Rockler Tablesaw CrossCut Sled
No more squinting at those tiny scales - this Crosscut Sled's large protractor scale lets you precisely tune your angles for air-tight miters and crosscuts. Easy-to-read 1/2° graduations and a hair-line indicator ensure error-free setups, while a heavy-duty aluminum fence, adjustable MDF fence face, and smooth-sliding components delivers versatile and precise operation. Optional Crosscut Sled Drop-Off Platform also available (sold separately)
- 1/2" thick 23-3/4" x 23-3/4" MDF table with melamine coating
- Easy-to-read 1/2° graduations and a hair-line indicator ensure error-free setups
- Extra material allows you to cut the sled down to fit your saw perfectly
- Right edge of sled functions as a zero-clearance chip breaker
- Includes four 2' pieces of 3/4" wide self-adhesive low-friction tape for smooth sliding of the platform and fence
- MDF Fence face can be removed for replacement
- Spring-loaded ball bearings in the miter bar have adjustable tension to eliminate slop
- Adjustable 90° stop
- Right edge of miter bar is 6" from right edge of un-cut platform
- Not compatible with DeWalt 7491RS saws.
- 3/4'' of the platform should be supported by your table saw.
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WARNING: Drilling, sawing, sanding or machining wood products can expose you to wood dust, a substance known to the State of California to cause cancer. Avoid inhaling wood dust or use a dust mask or other safeguards for personal protection. For more information go to www.P65Warnings.ca.gov/wood.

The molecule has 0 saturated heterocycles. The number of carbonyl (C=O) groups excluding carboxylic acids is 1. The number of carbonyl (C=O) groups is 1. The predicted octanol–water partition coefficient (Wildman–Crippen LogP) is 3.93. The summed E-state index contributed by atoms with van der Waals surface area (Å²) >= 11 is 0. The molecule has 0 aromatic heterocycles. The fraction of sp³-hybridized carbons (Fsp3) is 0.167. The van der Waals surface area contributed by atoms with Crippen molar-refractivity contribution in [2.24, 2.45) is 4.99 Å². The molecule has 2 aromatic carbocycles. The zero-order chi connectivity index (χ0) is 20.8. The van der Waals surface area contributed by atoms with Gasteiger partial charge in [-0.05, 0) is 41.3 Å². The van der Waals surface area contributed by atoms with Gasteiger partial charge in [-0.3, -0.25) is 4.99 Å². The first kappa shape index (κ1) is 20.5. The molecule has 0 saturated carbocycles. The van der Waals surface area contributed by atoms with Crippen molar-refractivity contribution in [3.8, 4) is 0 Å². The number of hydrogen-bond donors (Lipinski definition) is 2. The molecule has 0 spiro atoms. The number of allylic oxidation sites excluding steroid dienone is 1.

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There is a YouTube video by David Stanton addressing this issue and a great fix for it.
Hope that helps.
The miterslot is 6" from the blade.
Will the sled work for this saw?
My saw has a left lean
Your left leaning blade needs to be fixed first if you want accurate cuts. Turn the saw table upside down and adjust the saw trunnions to true up the blade.
the blade guards so so much in the way of nearly every kind of operation on a table saw very few people use them.
the right portion of the sled is stationary, and is used to level the table for the wood going thru the saw.
The left side of the sled should move freely after the fence is clamped to the desired angle, and the stop and wood hold down clamp adjusted. I have made hundreds of small wood blocks very accurately for my hobby of making segmented bowls on my wood lathe.
Hope this helps. BTW, I use my sled more often than I thought I would.
my solution would be to rip off a hard wood - maple suggested - strip at least 2x the width needed. glue that strip onto the router sled and then recut.
be aware - different saw blades have different kerf widths so presuming you've overcome the large distance issues, switching blades you will still encounter small differences sled-to-actual-kerf.
The problem is controlling the work piece. You have to hold it down on the saw top and firm to the fence If you have outrigger support, you could do longer. The 16" width would put the piece close to the lead edge of the sled. If you use the built in clamp, then 10" would be the width on a crosscut. The width would decrease if you do any mitering. I used the sled when I made a ukulele. I got the precise cuts I needed for fit. So most of my cuts were with smaller wood. I did set it up and measured things out and felt that I could cut the sizes that I stated above.
I have a Jobsite table saw so it is smaller.
(from Rickler web site)